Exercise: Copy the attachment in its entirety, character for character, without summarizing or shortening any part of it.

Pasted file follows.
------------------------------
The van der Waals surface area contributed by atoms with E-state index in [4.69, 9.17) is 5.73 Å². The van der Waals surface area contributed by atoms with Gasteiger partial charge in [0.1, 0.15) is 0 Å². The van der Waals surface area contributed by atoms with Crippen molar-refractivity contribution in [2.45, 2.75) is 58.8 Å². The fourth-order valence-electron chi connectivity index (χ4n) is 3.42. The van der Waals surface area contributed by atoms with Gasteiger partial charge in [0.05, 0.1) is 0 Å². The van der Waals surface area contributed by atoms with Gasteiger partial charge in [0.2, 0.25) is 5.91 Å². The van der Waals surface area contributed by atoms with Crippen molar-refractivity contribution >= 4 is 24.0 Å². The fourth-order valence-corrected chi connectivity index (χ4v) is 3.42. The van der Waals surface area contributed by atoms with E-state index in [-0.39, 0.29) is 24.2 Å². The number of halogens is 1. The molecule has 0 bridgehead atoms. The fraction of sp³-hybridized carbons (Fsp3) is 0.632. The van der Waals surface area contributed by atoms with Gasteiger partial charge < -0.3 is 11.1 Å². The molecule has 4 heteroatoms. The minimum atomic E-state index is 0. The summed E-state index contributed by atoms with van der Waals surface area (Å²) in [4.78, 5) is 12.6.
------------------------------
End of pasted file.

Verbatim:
The van der Waals surface area contributed by atoms with E-state index in [4.69, 9.17) is 5.73 Å². The van der Waals surface area contributed by atoms with Gasteiger partial charge in [0.1, 0.15) is 0 Å². The van der Waals surface area contributed by atoms with Crippen molar-refractivity contribution in [2.45, 2.75) is 58.8 Å². The fourth-order valence-electron chi connectivity index (χ4n) is 3.42. The van der Waals surface area contributed by atoms with Gasteiger partial charge in [0.05, 0.1) is 0 Å². The van der Waals surface area contributed by atoms with Gasteiger partial charge in [0.2, 0.25) is 5.91 Å². The van der Waals surface area contributed by atoms with Crippen molar-refractivity contribution >= 4 is 24.0 Å². The fourth-order valence-corrected chi connectivity index (χ4v) is 3.42. The van der Waals surface area contributed by atoms with E-state index in [-0.39, 0.29) is 24.2 Å². The number of halogens is 1. The molecule has 0 bridgehead atoms. The fraction of sp³-hybridized carbons (Fsp3) is 0.632. The van der Waals surface area contributed by atoms with Gasteiger partial charge < -0.3 is 11.1 Å². The molecule has 4 heteroatoms. The minimum atomic E-state index is 0. The summed E-state index contributed by atoms with van der Waals surface area (Å²) in [4.78, 5) is 12.6.